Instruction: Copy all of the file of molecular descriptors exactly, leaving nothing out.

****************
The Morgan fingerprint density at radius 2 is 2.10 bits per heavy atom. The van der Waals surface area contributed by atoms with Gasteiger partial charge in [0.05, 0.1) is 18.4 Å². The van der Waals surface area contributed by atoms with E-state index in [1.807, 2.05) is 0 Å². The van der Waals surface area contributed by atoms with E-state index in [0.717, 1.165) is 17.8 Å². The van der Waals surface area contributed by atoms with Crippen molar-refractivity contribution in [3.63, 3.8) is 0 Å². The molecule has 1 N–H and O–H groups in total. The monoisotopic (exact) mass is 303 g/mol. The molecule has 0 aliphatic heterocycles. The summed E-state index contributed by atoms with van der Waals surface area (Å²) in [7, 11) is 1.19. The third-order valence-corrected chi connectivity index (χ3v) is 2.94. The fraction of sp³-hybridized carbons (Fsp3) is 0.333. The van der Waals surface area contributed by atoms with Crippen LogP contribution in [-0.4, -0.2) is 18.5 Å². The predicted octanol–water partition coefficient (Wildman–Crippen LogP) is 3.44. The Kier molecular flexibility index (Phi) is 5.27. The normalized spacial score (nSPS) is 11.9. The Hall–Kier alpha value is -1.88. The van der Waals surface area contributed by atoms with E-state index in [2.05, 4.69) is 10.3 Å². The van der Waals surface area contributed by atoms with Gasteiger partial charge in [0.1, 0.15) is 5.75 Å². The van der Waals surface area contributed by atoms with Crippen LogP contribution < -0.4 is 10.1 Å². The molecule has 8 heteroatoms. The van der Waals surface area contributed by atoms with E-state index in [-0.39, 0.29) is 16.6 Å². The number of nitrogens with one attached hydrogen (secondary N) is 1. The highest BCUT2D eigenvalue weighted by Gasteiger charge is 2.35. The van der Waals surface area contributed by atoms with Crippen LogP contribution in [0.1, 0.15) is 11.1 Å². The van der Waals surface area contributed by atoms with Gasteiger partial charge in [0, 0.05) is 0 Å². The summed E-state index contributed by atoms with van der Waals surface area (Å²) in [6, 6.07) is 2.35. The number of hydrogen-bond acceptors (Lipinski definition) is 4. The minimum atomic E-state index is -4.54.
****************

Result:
The Morgan fingerprint density at radius 2 is 2.10 bits per heavy atom. The van der Waals surface area contributed by atoms with Gasteiger partial charge in [0.05, 0.1) is 18.4 Å². The van der Waals surface area contributed by atoms with E-state index in [1.807, 2.05) is 0 Å². The van der Waals surface area contributed by atoms with E-state index in [0.717, 1.165) is 17.8 Å². The van der Waals surface area contributed by atoms with Crippen molar-refractivity contribution in [3.63, 3.8) is 0 Å². The molecule has 1 N–H and O–H groups in total. The monoisotopic (exact) mass is 303 g/mol. The molecule has 0 aliphatic heterocycles. The summed E-state index contributed by atoms with van der Waals surface area (Å²) in [7, 11) is 1.19. The third-order valence-corrected chi connectivity index (χ3v) is 2.94. The fraction of sp³-hybridized carbons (Fsp3) is 0.333. The van der Waals surface area contributed by atoms with Crippen LogP contribution in [-0.4, -0.2) is 18.5 Å². The predicted octanol–water partition coefficient (Wildman–Crippen LogP) is 3.44. The Kier molecular flexibility index (Phi) is 5.27. The normalized spacial score (nSPS) is 11.9. The Hall–Kier alpha value is -1.88. The van der Waals surface area contributed by atoms with E-state index in [2.05, 4.69) is 10.3 Å². The van der Waals surface area contributed by atoms with Gasteiger partial charge in [0.1, 0.15) is 5.75 Å². The van der Waals surface area contributed by atoms with Crippen LogP contribution < -0.4 is 10.1 Å². The molecule has 8 heteroatoms. The van der Waals surface area contributed by atoms with E-state index in [-0.39, 0.29) is 16.6 Å². The number of nitrogens with one attached hydrogen (secondary N) is 1. The highest BCUT2D eigenvalue weighted by Gasteiger charge is 2.35. The van der Waals surface area contributed by atoms with Crippen LogP contribution in [0.1, 0.15) is 11.1 Å². The van der Waals surface area contributed by atoms with Gasteiger partial charge in [0, 0.05) is 0 Å². The summed E-state index contributed by atoms with van der Waals surface area (Å²) in [6, 6.07) is 2.35. The number of hydrogen-bond acceptors (Lipinski definition) is 4. The minimum atomic E-state index is -4.54.